DIY home improvement projects require accurate measurements. Whether measuring an opening, the length of a board to cut, or an area for material ordering; the importance of an accurate measurement plays a role.
To get an accurate measurement, it all starts with reading your tape measure, properly.
Tape measures often come with a “cheater” now that shows the various increments of a measurement in their fraction form. However, not all tape measures have this cheater feature, so we need to know how to properly read a tape measure for our DIY projects.
All tape measures break down a full inch measurement into smaller segments, usually four. The smallest segment is generally 1/16 of an inch, next is 1/8″, then 1/4″, finally 1/2″.Each of these hash marks represents a smaller portion of the full inch measurement. Although the 1/8″ hash mark represents 1/8″, it also represents 2/16″ (equal to 1/8″). Therefore, that smaller hash mark to the right of the 1/8″ mark is equal to 3/16″.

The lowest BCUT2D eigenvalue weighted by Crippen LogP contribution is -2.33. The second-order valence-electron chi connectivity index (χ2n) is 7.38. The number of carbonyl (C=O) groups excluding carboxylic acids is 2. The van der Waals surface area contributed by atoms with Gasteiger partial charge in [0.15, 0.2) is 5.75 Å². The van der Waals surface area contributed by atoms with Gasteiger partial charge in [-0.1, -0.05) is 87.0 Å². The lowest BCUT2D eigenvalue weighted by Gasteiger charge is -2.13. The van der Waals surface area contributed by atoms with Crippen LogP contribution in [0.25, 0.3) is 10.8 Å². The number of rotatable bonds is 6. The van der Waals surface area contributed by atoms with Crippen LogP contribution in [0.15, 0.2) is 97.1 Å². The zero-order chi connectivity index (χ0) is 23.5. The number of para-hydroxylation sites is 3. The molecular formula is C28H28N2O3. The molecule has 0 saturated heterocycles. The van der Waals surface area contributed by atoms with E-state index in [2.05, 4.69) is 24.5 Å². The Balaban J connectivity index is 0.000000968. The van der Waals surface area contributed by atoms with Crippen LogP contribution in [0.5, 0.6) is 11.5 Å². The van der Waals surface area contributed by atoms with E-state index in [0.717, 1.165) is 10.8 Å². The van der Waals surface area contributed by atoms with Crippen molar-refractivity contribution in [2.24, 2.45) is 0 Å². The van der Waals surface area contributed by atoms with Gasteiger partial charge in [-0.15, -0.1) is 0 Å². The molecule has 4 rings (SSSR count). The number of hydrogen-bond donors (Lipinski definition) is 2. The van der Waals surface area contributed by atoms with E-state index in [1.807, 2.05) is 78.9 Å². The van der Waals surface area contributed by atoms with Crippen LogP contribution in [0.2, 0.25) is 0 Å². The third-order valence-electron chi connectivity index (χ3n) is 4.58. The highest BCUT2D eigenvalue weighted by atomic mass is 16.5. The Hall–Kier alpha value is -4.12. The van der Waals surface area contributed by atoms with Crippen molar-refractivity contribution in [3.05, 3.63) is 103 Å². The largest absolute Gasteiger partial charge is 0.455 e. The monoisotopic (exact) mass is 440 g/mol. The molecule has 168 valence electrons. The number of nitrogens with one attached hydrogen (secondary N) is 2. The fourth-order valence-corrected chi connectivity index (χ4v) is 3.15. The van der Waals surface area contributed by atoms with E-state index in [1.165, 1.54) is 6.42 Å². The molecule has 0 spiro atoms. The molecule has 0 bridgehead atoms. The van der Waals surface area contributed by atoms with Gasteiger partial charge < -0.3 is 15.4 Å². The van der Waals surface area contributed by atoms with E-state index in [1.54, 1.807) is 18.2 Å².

You always want to measure to the smallest possible hash mark for maximum accuracy. Therefore, if you can measure to a 1/16″ hash mark, this is the measurement you want to take. If you can only get to an 1/8″ measurement, go with that measurement. Clear as mud? Yeah, it typically takes the first timer a little while to grasp the concept, but the more you use the tape, the more it will become second nature. Sometimes you will have to add or count fractions. Again, this will all become easier with time.